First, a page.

The stage was set at the 2017 Wimbledon as 35-year old Roger Federer took on 28-year old Marin Cilic from Croatia for the Men’s Singles Finals. Federer bagged his first Wimbledon title since 2012 and eighth in total as he defeated Marin Cilic 6-3 6-1 6-4. Federer extended his Grand Slam tally to a Grand Total of 19, also becoming the first man to claim the Wimbledon Men’s Singles title eight times.
The match lasted for a total of one hour and forty-one minutes, but it must have appeared much longer to Cilic who was facing physical discomfort during the second set itself. Cilic broke into tears due to a blister on his left foot during the second set of the match. It was sad for the Croatian as he was limited by an injury in the first-ever Wimbledon Finals of his career. What made it worse for Cilic was that he was up against Roger Federer who was playing his 11th Wimbledon Finals.
While Federer was dominating the second set 3-0, Cilic was being attended by a doctor, the tournament referee and the supervisor as he sat on his chair with tears in his eyes. The inevitability of the outcome must have become clear to Cilic as he fought through the pain to put up a fight that was destined to be registered as a losing cause.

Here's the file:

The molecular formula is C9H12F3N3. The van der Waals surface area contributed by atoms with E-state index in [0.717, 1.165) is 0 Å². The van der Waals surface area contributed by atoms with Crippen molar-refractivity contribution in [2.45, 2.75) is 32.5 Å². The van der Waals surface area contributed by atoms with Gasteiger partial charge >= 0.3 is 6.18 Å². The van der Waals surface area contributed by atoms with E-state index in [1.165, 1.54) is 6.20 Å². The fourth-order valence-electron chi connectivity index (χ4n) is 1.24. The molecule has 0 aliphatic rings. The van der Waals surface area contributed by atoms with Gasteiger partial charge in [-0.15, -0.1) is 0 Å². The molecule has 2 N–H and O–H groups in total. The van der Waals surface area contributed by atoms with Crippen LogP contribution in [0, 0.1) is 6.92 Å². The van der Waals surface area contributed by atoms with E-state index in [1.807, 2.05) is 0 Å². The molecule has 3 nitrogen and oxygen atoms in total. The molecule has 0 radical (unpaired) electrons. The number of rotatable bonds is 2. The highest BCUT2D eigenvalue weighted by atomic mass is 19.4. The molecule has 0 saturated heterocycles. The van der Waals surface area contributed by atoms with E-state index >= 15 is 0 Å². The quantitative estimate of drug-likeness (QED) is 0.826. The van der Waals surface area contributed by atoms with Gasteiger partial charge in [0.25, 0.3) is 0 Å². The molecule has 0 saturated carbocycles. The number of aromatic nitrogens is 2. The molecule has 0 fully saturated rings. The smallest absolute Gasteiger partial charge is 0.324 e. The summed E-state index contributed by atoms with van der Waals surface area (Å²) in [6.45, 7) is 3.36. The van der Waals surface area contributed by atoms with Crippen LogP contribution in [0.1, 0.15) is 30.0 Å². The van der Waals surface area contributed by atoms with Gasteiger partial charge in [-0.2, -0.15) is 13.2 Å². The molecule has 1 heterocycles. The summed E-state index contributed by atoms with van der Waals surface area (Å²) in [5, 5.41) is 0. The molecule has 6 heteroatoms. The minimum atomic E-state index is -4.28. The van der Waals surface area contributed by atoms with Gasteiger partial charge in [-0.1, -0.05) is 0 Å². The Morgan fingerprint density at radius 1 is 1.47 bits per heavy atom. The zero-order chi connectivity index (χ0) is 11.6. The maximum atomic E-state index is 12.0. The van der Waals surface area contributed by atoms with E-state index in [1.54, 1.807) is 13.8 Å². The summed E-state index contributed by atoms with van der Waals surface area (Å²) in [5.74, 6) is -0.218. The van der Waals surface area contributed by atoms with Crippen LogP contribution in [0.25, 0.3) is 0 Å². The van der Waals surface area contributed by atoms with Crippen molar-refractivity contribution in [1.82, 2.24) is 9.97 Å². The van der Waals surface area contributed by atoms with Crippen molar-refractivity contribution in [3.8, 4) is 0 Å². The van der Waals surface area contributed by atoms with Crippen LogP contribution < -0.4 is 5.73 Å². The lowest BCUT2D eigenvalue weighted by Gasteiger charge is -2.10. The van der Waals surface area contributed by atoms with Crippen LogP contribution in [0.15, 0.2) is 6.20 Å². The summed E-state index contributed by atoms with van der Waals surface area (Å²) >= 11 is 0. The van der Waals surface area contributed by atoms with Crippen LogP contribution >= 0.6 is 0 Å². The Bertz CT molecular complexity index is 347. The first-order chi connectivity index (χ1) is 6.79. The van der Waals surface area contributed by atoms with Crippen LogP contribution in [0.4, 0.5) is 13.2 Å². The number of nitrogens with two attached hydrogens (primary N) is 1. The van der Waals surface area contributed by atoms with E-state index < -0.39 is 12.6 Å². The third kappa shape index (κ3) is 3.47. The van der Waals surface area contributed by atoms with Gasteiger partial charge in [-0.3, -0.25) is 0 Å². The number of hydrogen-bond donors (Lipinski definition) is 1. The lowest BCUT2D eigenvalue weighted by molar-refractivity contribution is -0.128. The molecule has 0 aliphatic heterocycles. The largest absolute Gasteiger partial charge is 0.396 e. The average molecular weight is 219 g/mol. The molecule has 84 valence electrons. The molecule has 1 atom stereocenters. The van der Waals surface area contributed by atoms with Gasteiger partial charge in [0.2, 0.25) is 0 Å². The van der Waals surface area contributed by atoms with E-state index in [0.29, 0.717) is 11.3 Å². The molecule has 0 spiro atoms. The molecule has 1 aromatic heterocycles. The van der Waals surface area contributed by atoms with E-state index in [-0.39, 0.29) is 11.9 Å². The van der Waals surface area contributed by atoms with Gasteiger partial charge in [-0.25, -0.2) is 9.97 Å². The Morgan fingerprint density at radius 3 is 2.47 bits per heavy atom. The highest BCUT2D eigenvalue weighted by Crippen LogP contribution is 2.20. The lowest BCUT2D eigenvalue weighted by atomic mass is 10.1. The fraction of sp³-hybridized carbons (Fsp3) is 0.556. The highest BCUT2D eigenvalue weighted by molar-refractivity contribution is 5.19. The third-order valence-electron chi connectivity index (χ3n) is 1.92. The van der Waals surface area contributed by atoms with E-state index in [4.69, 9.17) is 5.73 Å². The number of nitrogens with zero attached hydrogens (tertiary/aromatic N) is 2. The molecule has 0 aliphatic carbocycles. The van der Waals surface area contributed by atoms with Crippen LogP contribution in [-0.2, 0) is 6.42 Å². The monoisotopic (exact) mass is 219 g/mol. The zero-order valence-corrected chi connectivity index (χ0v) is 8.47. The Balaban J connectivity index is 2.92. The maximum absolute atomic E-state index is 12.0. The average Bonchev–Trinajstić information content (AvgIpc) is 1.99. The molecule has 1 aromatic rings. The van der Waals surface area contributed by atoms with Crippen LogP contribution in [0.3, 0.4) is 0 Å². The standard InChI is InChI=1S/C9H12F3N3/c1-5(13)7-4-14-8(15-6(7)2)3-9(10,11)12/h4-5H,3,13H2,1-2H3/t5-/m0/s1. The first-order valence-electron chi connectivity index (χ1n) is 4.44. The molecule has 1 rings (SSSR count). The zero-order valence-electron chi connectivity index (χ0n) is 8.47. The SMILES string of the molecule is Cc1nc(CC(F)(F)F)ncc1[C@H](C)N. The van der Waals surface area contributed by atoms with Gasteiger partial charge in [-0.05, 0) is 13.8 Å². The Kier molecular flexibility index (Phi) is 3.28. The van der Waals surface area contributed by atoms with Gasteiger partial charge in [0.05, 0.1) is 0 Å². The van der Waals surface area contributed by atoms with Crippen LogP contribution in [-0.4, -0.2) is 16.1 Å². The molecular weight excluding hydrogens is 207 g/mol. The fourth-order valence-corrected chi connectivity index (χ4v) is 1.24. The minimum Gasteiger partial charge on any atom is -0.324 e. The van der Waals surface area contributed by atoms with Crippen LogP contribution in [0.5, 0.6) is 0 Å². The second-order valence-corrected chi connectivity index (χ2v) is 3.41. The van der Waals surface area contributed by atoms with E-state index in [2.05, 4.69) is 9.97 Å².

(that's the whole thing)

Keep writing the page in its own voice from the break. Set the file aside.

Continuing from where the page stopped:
But for the Swiss Champion, it couldn’t have gotten any better. After the six months break, Federer had returned to win both the Australian Open and the Wimbledon. The victories put Federer at the joint-fourth position on the all-time list with Helen Wills Moody with 19 Grand Slams. He is now only five behind Margaret Court.
Fourteen years after his first Wimbledon victory, Federer surpassed Pete Sampras and William Renshaw who were first on the list of most Wimbledon titles (Mens) jointly. Now, Federer is only one behind Martina Navratilova who has nine titles. He also became the oldest man in the Open era to win at the All England Club.
But the list of records broken by Federer in this match does not end here. After not dropping a single set in his Finals victory, he became the first man to do so after Bjorn Borg in 1976.
With a fantastic ace down the middle, Federer looked at his family and team as he welled up. These were moments of celebration for the Swiss and his entire family was there to share it with him. His wife Mirka and his four children were ecstatic in the stands at Federer’s marvelous achievement.
“I think the younger twins think this is a nice view and a nice playground – hopefully one day they’ll understand. They come for the finals. It’s a wonderful moment for the family and my team. This one is for us. Thank you to Wimbledon, thank you Switzerland”, said Federer.
Expressing his sympathies towards Cilic, Federer added, “It is cruel sometimes. But Marin fought well and is a hero, so congratulations on a wonderful tournament.”